What I mean is; when my father died, I have to face this war by myself – a newbie against a legion of old timers who felt that I am in the wrong place. Ordinances I forwarded were junked into the piles of 'unstudied' documents in the municipal committee on laws without any action because I guess, they think that I’m just a kid ( and for what he really is; the councilor who heads the Committee on Laws is a piece of sh*t) . Although some were approved, the unapproved solid waste management ordinance of Pico, or even the Boarding House ordinance lay there unattended by councilors contribute to our waste problems and municipal offenses. Resolutions are ignored by higher offices. Example, the road repairs and drainage at the Bayabas road we personally made to both the provincial representative and governor lay there untouched, although it is obviously a priority project. I’ve exhausted the powers and responsibilities we can utilize for goals like these, but sadly…I can only do so much, especially with my current schedule. I’m not making an excuse, but it does sound that I am and I hate it. These situations are just to give you a glimpse of my life. .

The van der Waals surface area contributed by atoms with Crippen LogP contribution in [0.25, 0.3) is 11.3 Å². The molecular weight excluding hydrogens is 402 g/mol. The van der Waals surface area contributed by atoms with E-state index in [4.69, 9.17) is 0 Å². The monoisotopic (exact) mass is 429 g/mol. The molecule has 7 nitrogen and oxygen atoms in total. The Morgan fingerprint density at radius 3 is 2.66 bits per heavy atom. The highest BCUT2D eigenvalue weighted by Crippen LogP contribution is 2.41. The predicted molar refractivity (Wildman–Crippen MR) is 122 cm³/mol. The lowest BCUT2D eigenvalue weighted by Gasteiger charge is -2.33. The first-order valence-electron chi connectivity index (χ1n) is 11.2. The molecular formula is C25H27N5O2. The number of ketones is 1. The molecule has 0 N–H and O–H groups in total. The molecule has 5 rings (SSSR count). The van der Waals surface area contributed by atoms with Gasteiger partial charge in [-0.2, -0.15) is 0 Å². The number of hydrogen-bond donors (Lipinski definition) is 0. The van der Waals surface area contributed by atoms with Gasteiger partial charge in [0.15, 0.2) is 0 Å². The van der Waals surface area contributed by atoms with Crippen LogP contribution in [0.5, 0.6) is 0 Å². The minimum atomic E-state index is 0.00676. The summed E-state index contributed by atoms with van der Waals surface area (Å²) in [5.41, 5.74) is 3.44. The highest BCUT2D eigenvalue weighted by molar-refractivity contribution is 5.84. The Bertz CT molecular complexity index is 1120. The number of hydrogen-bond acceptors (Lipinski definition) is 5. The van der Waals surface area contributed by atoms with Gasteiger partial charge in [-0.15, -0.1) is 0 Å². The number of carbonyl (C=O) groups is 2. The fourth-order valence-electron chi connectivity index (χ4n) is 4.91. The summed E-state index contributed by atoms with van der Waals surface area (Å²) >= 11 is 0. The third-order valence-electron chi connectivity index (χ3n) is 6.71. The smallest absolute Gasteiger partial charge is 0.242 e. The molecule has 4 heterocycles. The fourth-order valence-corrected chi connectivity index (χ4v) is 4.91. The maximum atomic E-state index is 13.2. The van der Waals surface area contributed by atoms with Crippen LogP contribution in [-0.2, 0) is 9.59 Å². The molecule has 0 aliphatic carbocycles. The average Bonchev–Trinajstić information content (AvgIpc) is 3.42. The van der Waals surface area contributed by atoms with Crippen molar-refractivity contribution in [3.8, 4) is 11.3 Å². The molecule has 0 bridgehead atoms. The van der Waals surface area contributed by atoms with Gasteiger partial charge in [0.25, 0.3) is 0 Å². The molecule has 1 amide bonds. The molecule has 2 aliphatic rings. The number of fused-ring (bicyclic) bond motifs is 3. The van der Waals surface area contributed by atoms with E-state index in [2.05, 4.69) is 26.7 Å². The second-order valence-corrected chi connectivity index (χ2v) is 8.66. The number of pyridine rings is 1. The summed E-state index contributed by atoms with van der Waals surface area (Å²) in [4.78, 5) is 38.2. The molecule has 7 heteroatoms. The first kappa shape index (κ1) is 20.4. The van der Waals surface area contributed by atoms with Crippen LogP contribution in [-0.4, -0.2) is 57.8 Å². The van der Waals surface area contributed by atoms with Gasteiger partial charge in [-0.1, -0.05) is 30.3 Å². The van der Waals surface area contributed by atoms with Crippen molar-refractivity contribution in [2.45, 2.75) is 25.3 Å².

Why am I suddenly writing this? Is it to lift some guilt that I feel from a few of my absences in the community because I have to attend to my students? Is it because I felt that I have not done so much? Is it to criticize the game of politics? I don’t know. Nope, on the second thought, I want to outline how money shaped my decisions. In this case, I refused to quit school hence I have to teach, which may prejudice my other job BUT not for a long time. I believe that when all of these extra baggage are done, I’ll be more qualified to take on tasks which are heavier than what I am presently holding. These are simply prerequisites to becoming the real men which are expected of us. Hopefully, when this time comes, we have already rid ourselves of the self-indulgent vices we frequent, like overgrowing the toys we had in our childhood.